The 416-3 vote in the House Wednesday to again make crush videos illegal came three months after the Supreme Court struck down the federal law on the grounds that it was too broadly written and violated free speech protections.
The new legislation is more narrowly crafted to meet constitutional standards. It makes it a crime to sell or distribute videos that violate bans on animal cruelty by showing animals being burned, drowned, suffocated or impaled. Exceptions are made for normal animal husbandry films or films depicting hunting, trapping and fishing.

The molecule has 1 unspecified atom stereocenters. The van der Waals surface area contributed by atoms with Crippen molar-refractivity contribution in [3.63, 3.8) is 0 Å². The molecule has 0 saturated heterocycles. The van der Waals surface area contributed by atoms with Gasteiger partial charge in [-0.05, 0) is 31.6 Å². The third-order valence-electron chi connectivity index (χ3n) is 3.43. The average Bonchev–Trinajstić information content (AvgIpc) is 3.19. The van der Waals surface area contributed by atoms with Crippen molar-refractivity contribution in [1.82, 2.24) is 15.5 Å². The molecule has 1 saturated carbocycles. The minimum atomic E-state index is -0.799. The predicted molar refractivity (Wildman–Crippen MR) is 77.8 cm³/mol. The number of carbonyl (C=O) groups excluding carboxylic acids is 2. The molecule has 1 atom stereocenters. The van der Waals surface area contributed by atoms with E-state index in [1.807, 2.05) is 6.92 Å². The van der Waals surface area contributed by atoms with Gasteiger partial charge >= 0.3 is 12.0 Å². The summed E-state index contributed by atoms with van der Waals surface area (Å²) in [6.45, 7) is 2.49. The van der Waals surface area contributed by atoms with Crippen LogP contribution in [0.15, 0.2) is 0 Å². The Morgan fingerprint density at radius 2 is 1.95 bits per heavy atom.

Crush videos appeal to a sexual fetish by showing women crushing to death small animals with their bare feet or wearing high heels.
All 50 states have laws against animal cruelty, but states have found it difficult to prosecute crush videos because they usually don't show faces, dates or locations. The new legislation makes the interstate sale of such videos a crime subject to fines and imprisonment of up to five years.
Rep. Elton Gallegly, R-Calif., who also sponsored the 1999 law, said the issue went beyond the torturing of animals, noting that murderers such as serial killer Ted Bundy and "Unabomber" Ted Kaczynski killed animals before they killed people.
He said the crush video business virtually disappeared after the 1999 law was enacted, but has shown signs of reemerging after the court ruling.
The measure must still be considered by the Senate.